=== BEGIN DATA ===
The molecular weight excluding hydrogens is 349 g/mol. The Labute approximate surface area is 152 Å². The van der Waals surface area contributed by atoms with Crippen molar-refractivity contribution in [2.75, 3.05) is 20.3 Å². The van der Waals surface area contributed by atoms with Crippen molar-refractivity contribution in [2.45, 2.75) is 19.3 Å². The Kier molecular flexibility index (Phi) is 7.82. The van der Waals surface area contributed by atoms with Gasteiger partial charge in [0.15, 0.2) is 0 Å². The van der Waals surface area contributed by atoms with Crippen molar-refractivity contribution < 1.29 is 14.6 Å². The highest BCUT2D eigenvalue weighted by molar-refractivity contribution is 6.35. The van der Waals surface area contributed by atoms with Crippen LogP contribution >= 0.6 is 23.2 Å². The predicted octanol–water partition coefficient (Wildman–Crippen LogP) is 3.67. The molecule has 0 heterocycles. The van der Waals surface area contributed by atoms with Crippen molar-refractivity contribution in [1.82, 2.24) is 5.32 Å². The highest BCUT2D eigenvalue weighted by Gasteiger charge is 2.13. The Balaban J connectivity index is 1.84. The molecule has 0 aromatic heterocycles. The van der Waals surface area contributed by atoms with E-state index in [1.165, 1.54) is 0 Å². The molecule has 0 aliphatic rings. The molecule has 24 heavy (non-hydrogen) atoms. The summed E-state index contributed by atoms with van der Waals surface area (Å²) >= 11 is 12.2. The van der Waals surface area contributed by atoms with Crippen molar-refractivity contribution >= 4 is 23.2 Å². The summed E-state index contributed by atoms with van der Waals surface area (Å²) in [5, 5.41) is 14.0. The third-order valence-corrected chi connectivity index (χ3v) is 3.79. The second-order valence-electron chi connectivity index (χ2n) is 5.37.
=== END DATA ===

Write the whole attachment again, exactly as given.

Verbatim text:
The molecular weight excluding hydrogens is 349 g/mol. The Labute approximate surface area is 152 Å². The van der Waals surface area contributed by atoms with Crippen molar-refractivity contribution in [2.75, 3.05) is 20.3 Å². The van der Waals surface area contributed by atoms with Crippen molar-refractivity contribution in [2.45, 2.75) is 19.3 Å². The Kier molecular flexibility index (Phi) is 7.82. The van der Waals surface area contributed by atoms with Gasteiger partial charge in [0.15, 0.2) is 0 Å². The van der Waals surface area contributed by atoms with Crippen molar-refractivity contribution < 1.29 is 14.6 Å². The highest BCUT2D eigenvalue weighted by molar-refractivity contribution is 6.35. The van der Waals surface area contributed by atoms with Crippen LogP contribution >= 0.6 is 23.2 Å². The predicted octanol–water partition coefficient (Wildman–Crippen LogP) is 3.67. The molecule has 0 heterocycles. The van der Waals surface area contributed by atoms with Crippen molar-refractivity contribution in [1.82, 2.24) is 5.32 Å². The highest BCUT2D eigenvalue weighted by Gasteiger charge is 2.13. The Balaban J connectivity index is 1.84. The molecule has 0 aromatic heterocycles. The van der Waals surface area contributed by atoms with E-state index in [1.165, 1.54) is 0 Å². The molecule has 0 aliphatic rings. The molecule has 24 heavy (non-hydrogen) atoms. The summed E-state index contributed by atoms with van der Waals surface area (Å²) >= 11 is 12.2. The van der Waals surface area contributed by atoms with Crippen molar-refractivity contribution >= 4 is 23.2 Å². The summed E-state index contributed by atoms with van der Waals surface area (Å²) in [5, 5.41) is 14.0. The third-order valence-corrected chi connectivity index (χ3v) is 3.79. The second-order valence-electron chi connectivity index (χ2n) is 5.37.